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New ASAP Workshop Offers Toolbox for Adapting to Industry Change with an Agile, Lean Alliance Management Practice

Posted By Cynthia B. Hanson, Thursday, September 08, 2016

“Do the people in your company really understand alliance management?” That was a key question Lynda McDermott, CA-AM, president of EquiPro International, a consulting and coaching company specializing in leadership, team, and business development for Fortune 500 and medium-size companies, posed during the workshop “Lean and Agile: Next Generation Alliance Management” at the 2016 ASAP BioPharma Conference Sept. 7-9: “New Faces, Unexpected Places in Partnering: The Foresight to Lead, the Foundation to Succeed” at the Revere Hotel Boston Common, Boston. 

“No-o-o-o-o!” came the resounding response throughout the room. 

The new instructive workshop is designed to improve the role of alliance managers and familiarize participants with what’s needed today to streamline their alliance management practice. Co-facilitated by Annick De Swaef, CSAP, managing partner of Consensa Consulting, it addresses pressing industry changes, such as the impact of digitalization and cross-industry partnering, through basic questions and key objectives such as: 

  • Identifying that your team’s current alliance best practices and skills are future-
  • Assessing if these practices and skills are lean and agile

 The facilitators focused on the three practices they consider critical to a successful partnership: Framework, team dynamics, staying lean and agile. 

For a successful framework, your team needs to be aware of strategic investment, the alliance lifecycle, value co-creation, and alliance governance, McDermott said.

“So many clients don’t understand alliance governance. It’s about all the people in the room, different experiences, different cultures, and how I can service this team so we can come together in this challenge,” she added. 

Participants at tables were then asked to take part in an interactive game with building blocks, and McDermott linked the unique outcomes of each group to the reality many alliance teams face. “What you think is an alliance may not be what someone else thinks looks like an alliance,” she said. “We are trying to take the burden off of you of being the sole person responsible for the success of the alliance.” 

 “Poor implementation of the governance structure is the No. 1 reason alliances fail, according to the research,” she added. “Never assume that what you know is what everybody else knows. Your team members need to be able to see the big picture and how alliances fit into corporate strategy. It’s important that you provide sufficient learning material and experiences to other members of the team.”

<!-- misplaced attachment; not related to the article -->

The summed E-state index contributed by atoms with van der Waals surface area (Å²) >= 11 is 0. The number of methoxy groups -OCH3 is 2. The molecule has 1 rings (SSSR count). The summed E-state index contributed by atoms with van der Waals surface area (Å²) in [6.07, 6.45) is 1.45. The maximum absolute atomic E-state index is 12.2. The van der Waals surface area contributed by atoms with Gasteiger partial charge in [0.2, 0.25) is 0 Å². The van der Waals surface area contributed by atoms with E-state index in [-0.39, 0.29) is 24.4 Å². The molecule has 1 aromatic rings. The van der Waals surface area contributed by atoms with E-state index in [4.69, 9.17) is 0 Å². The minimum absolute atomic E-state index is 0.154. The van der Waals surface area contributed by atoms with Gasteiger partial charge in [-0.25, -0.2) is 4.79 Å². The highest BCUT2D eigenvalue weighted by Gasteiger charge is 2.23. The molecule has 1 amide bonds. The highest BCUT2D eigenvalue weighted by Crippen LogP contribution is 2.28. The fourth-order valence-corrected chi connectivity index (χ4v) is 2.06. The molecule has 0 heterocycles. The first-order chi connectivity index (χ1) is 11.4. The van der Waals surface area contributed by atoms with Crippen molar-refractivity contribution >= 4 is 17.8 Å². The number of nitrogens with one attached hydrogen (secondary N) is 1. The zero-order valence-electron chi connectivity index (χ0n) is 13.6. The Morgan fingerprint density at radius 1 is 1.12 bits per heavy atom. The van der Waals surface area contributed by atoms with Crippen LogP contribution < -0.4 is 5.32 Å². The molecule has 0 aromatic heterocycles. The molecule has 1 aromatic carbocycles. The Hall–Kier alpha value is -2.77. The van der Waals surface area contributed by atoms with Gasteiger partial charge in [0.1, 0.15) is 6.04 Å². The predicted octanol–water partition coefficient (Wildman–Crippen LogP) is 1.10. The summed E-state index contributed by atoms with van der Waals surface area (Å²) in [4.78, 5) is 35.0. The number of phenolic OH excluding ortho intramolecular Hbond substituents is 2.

She then probed another key question: “In general, do you think collaboration is a skill that comes naturally to people?” 

“No-o-o-o!” came the cacophonic response again. 

“Toddlers don’t collaborate. They have sandbox issues,” she responded. “It depends on how you’ve been socialized. And people have their own points of view and agenda. But you can learn how to get better.” 

Fundamental to good team dynamics is the concept of the ladder of trust; sensitivity to cultural differences; a networked organization; and collaborative skills, De Swaef added. Pay attention to spoilers of those healthy team dynamics, such as: 

  • A lack of trust
  • Communication that is not always open, which could be cultural
  • Ill-defined responsibilities
  • Differences in company sizes, power struggles

“An alliance manager is not a therapist. Never assume people will behave collaboratively,” she said. “Make sure you create those skills in a safe setting. Give them training on conflict management from the start. Reward your team. Keep the team dynamics flowing in a positive way. And award problem solving, which is often not done.”

The third critical component is to stay lean and agile, she advised. Lean is about proceeding without wandering around and following up with steps in the shortest possible ways. Agile is as fast as possible, but in an interactive way where you reduce the risk for your organization, she continued. “It’s important to be a shape shifter when you are working with a partner. You need to rejuvenate your alliance practices,” she added, while citing the analogy of the hare and tortoise. 

“There is so much regulation and compliance that the culture creates the tortoise,” said McDermott of the challenges that arise particularly in life sciences and health care. “The question becomes, are you so tied to that that you can’t become agile” she continued. 

“When doing alliances with IT, not many companies are turtles. Those kinds of alliances are coming into the [biopharma] industries,” De Swaef noted. “My way or the highway is over.” 

Empower your teams, map out processes, and figure out where they can be more efficient, innovative, and creative. “You are not a therapist, but you are a change facilitator,” observed McDermott. “Think about the least developed competency or best practice in your organization, and then go to the ASAP sessions and find an answer. ASAP is really in the process of trying to connect with you to develop your teams and provide training so you can make sure your teams can learn and connect with each other with a lean and agile mindset.” 

Tags:  alliance manager  Annick De Swaef  biopharma  communication  Consensa Consulting  EquiPro International  Framework  governance  IT  ladder of trust  life sciences  Lynda McDermott  staying lean and agile  team dynamics 

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